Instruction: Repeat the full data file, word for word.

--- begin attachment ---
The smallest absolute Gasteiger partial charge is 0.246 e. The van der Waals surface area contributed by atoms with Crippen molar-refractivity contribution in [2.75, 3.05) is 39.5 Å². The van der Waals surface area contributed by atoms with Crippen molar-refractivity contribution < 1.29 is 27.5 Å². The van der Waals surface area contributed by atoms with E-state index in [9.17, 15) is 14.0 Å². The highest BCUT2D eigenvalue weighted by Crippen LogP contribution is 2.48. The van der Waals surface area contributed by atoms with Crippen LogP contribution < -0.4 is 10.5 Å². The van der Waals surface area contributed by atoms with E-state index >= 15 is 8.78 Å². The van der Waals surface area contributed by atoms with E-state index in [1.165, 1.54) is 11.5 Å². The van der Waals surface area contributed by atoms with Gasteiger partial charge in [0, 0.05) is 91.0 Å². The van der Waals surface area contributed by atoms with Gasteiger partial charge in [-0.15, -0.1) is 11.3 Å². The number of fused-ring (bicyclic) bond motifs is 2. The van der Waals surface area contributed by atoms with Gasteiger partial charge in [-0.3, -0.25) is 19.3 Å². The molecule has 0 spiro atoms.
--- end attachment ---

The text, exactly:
The smallest absolute Gasteiger partial charge is 0.246 e. The van der Waals surface area contributed by atoms with Crippen molar-refractivity contribution in [2.75, 3.05) is 39.5 Å². The van der Waals surface area contributed by atoms with Crippen molar-refractivity contribution < 1.29 is 27.5 Å². The van der Waals surface area contributed by atoms with E-state index in [9.17, 15) is 14.0 Å². The highest BCUT2D eigenvalue weighted by Crippen LogP contribution is 2.48. The van der Waals surface area contributed by atoms with Crippen LogP contribution < -0.4 is 10.5 Å². The van der Waals surface area contributed by atoms with E-state index >= 15 is 8.78 Å². The van der Waals surface area contributed by atoms with E-state index in [1.165, 1.54) is 11.5 Å². The van der Waals surface area contributed by atoms with Gasteiger partial charge in [0, 0.05) is 91.0 Å². The van der Waals surface area contributed by atoms with Gasteiger partial charge in [-0.15, -0.1) is 11.3 Å². The number of fused-ring (bicyclic) bond motifs is 2. The van der Waals surface area contributed by atoms with Gasteiger partial charge in [-0.3, -0.25) is 19.3 Å². The molecule has 0 spiro atoms.